HCP5 regulated PPARGC1A-mediated FAO to facilitate stemness and chemo-resistance in GC cells
Rescue experiments were conducted to determine whether HCP5 conferred stemness and chemo-resistance in GC cells through PPARGC1A and FAO. We validated that PPARGC1A expression induced by HCP5 overexpression was decreased by the transfection of sh-PPARGC1A (Fig. 6a). The CPT1 activity, β-oxidation rate, and ATP level induced by HCP5 were abolished by PPARGC1A silence or the addition of etomoxir (ETX), the FAO inhibitor, in GC cells (Fig. 6b–d). The inductive effect of HCP5 overexpression on stemness markers in GC cells was counteracted by sh-PPARGC1A or ETX (Fig. 6e). Moreover, the inhibitory effect of oxaliplatin and 5-Fu on GC cell viability was attenuated by HCP5, and such attenuation was reversed by PPARGC1A silence or ETX addition (Fig. 6f). Under the treatment of oxaliplatin or 5-Fu, the apoptosis of GC cells reduced by HCP5 overexpression was recovered by the PPARGC1A knockdown or ETX treatment (Fig. 6g). Knocking down PPARGC1A or adding ETX reversed the accelerating effect of HCP5 overexpression on GC cell cycle under oxaliplatin or 5-Fu (Fig. S4A). In a word, HCP5 regulated PPARGC1A-mediated FAO to facilitate stemness and chemo-resistance in GC cells.
HCP5 conferred chemo-resistance of GC in vivo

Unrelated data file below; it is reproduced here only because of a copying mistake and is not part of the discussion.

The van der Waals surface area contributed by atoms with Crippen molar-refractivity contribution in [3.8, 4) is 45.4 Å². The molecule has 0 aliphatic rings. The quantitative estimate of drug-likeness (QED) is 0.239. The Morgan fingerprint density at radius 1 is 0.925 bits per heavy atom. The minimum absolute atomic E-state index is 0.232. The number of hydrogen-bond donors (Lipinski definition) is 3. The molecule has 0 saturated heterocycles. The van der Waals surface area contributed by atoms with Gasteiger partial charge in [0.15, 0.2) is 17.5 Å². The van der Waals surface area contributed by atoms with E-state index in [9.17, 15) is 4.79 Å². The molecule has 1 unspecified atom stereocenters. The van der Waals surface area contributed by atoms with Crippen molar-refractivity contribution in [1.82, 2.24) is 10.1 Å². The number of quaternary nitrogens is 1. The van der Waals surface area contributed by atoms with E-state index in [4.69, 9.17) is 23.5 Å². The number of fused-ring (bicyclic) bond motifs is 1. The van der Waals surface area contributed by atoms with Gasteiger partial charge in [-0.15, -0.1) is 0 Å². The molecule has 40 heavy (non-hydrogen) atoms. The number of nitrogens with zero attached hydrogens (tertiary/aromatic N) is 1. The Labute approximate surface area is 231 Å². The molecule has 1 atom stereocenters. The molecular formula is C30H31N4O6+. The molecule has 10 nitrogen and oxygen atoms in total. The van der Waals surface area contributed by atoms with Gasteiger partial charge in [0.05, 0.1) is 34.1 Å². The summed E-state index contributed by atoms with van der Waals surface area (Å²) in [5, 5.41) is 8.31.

Finally, we established animal models to detect the effect of HCP5 on chemo-resistance of GC in vivo. MKN45 cells transfected with pcDNA3.1 or pcDNA3.1/HCP5 were mixed with MSCs and injected into nude mice to generate tumors. The mice were separated into two groups: one received FOLFOX treatment 7 days a time, whereas another did not. Results showed that the FOLFOX treatment inhibited GC tumorigenesis in mice, and HCP5 overexpression abrogated the anti-tumor effect of FOLFOX regiment (Fig. 7a). Concordantly, the final tumor weight and volume reduced by FOLFOX in mice were reversed by the overexpression of HCP5 (Fig. 7b). In addition, we found that tumors generated by HCP5-overexpressing MKN45 cells in mice presented higher HCP5 expression and lower miR-3619-5p expression (Fig. 7c). Also, the expressions of PPARGC1A and CPT1 reduced by FOLFOX in xenografts could be rescued by HCP5 overexpression (Fig. 7c). IHC staining displayed a reduced stain positivity of PGC1α, CPT1, and proliferation index Ki67 in xenografts of FOLFOX-treated mice, and such reduction could be reversed by HCP5 overexpression (Fig. 7d). According to HE staining, metastatic nodes reduced by FOLFOX treatment in mice was recovered by the overexpression of HCP5 (Fig. 7e). In conclusion, HCP5 conferred chemo-resistance of GC in vivo.